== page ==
Congratulations to Chelsea, Premier League winners 2016-17. The Blues kept Tottenham at arm's length for much of the season, while Pep Guardiola and Jose Mourinho will look back on their first seasons at Manchester City and Manchester United with regret.
Arsenal also had a season to forget, falling out of the top four for the first time since Arsene Wenger took charge. Sunderland, Middlesbrough and Hull succumbed to relegation in an eventful season, and now it's time to look back at how each team fared.
Click on the mini previews below to get a full lowdown on how each club got on in 2016-17.
Chelsea are deserved champions and are now on for the Double after a superb debut season for Antonio Conte. His tactical shift paid dividends, and Eden Hazard dazzled. -- Phil Lythell
The Top Four
Tottenham achieved their best finish in the Premier League (second), and it took champions Chelsea to end their FA Cup run at Wembley. The last season at White Hart Lane was a triumph despite no silverware. -- Ben Pearce
It's been a disappointing season for Manchester City. A top-four finish was the bare minimum expected of Guardiola in his debut campaign. While City had their moments, they were too few and far between. -- David Mooney
Landing 76 points and fourth place is a significant improvement on last season, although changes will still be needed to help keep pace with the rest of the league's best teams and deal with the extra football in Europe. -- Steven Kelly
The Also Rans
Those of you of a squeamish disposition might wish to avert your eyes. Arsenal's season has been the worst -- barring an unlikely FA Cup final win over Chelsea -- of Arsene Wenger's two decades in charge. -- Tom Adams
Jose Mourinho sacrificed the Premier League campaign for entry to the Champions League through the Europa League. Wednesday night's final makes or breaks Manchester United's season. --Scott Patterson
And the rest ...
A no-nonsense approach has seen manager Ronald Koeman restore belief, repair home form and return Everton to Europe. A promising first season has set the stage for continued progress ahead of an intriguing summer. -- Luke O'Farrell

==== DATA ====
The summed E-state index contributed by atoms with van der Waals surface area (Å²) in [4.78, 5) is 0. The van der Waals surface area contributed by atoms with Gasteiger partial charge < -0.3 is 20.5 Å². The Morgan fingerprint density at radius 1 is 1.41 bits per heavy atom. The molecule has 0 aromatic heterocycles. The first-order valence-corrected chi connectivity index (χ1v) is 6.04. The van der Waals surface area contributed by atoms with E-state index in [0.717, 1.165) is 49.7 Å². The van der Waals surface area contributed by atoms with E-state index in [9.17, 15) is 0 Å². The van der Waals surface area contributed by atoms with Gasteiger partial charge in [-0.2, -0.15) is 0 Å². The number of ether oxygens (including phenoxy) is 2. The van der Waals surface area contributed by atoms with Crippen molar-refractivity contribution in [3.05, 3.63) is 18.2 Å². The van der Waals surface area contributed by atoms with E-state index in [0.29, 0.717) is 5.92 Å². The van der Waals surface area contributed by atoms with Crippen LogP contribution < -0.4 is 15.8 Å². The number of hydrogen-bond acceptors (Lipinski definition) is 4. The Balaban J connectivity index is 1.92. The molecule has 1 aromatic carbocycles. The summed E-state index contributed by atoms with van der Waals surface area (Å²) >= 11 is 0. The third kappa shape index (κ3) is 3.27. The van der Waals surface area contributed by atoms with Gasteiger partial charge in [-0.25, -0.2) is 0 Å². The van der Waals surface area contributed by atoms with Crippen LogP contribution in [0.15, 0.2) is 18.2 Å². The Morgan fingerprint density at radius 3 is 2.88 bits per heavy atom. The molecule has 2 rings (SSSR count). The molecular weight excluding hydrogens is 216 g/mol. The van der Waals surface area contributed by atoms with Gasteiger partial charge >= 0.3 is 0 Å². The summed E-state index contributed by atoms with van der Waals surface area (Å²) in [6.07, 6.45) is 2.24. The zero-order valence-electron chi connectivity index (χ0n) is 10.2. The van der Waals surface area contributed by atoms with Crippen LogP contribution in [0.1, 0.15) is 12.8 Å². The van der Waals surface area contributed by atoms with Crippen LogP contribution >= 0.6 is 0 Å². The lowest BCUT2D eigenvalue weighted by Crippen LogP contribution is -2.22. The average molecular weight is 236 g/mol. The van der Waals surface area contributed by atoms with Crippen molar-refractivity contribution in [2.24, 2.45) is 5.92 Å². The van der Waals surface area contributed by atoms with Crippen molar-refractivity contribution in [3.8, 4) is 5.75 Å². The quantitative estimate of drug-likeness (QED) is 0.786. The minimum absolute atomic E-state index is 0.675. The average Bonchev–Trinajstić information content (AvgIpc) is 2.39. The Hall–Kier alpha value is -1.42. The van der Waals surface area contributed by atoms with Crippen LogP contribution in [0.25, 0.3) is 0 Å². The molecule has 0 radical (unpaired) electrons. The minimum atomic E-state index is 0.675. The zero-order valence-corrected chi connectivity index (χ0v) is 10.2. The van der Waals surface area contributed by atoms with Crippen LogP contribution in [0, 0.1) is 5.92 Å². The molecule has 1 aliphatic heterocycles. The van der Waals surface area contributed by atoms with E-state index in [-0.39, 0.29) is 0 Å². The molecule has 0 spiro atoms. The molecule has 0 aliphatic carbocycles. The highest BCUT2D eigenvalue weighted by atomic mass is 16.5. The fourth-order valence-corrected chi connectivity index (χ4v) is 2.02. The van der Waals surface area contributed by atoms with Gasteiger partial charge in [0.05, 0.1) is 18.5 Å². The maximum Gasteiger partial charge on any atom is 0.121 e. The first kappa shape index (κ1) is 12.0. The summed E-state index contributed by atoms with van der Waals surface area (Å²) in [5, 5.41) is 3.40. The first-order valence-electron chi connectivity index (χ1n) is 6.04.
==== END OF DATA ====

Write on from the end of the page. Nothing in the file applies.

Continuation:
It has been a season full of ups and downs for Saints, from the high of reaching the EFL Cup final to the low of a gut-wrenching 3-2 defeat to Man United at Wembley. New manager Claude Puel's long-term future at the club is in doubt. -- Alex Crook
Despite flirting with the possibility of relegation briefly in January and February, the Cherries were never in serious danger in what fans will look back on as a great season. -- Will Kent
West Brom's season was very much in three parts, a poor beginning and poor end bookmarked by a four-month spell from November to February that ultimately resulted in a successful season with a top-half finish. -- Matthew Evans
Leicester's Premier League title defence turned into a brief relegation scrap, culminating in Claudio Ranieri's dismissal. It was a difficult season in the end, but the UCL campaign and march to safety were the high points. -- Ben Jacobs
A disappointing season, which picked up where the previous one ended, completed 18 months of misery under an increasingly floundering Mark Hughes. -- James Whittaker
This was a season of mixed emotions for Palace. Expectations were that Palace would push on from last year and that it would be a season of transition but a relatively painless one. It was far from that. -- Rob Sutherland
Swansea's toughest Premier League season yet saw them flirt with relegation, make three managerial changes and survive with one game remaining. Paul Clement's masterful escape strategy helped Swans over the line. -- Max Hicks
The move from Upton Park to Stratford was expected to be painful, and so it proved to be. A poor summer in the transfer market made things more difficult, and the club struggled to rise above
mediocrity. -- Peter Thorne
Burnley survived in the Premier League for the first time in the club's history, with Sean Dyche leading the Clarets to 10 home wins at fortress Turf Moor to ensure their comfortable survival. -- Jamie Smith
Watford will enjoy a third consecutive season in the Premier League, but it was a difficult campaign that resulted in yet another head coach leaving. Walter Mazzarri's replacement will be the ninth manager in five years. -- Mike Parkin
Hull City's return to the Premier League was doomed from the outset. A chronic lack of preparation brought the inevitable relegation, even though Marco Silva's January appointment ensured that they went down fighting. -- Phil Buckingham
The excitement of a dream return to the Premier League for Middlesbrough after a seven-year absence soon turned into a nightmare, as Boro limply sleepwalked into relegation. -- Catherine Wilson
With only six wins, Sunderland's bright spots -- like the first victory (2-1 at Bournemouth) and the astonishing-but-fluke hammering of Crystal Palace (4-0 at Selhurst Park) -- served only to encourage false hope this season. -- Colin Randall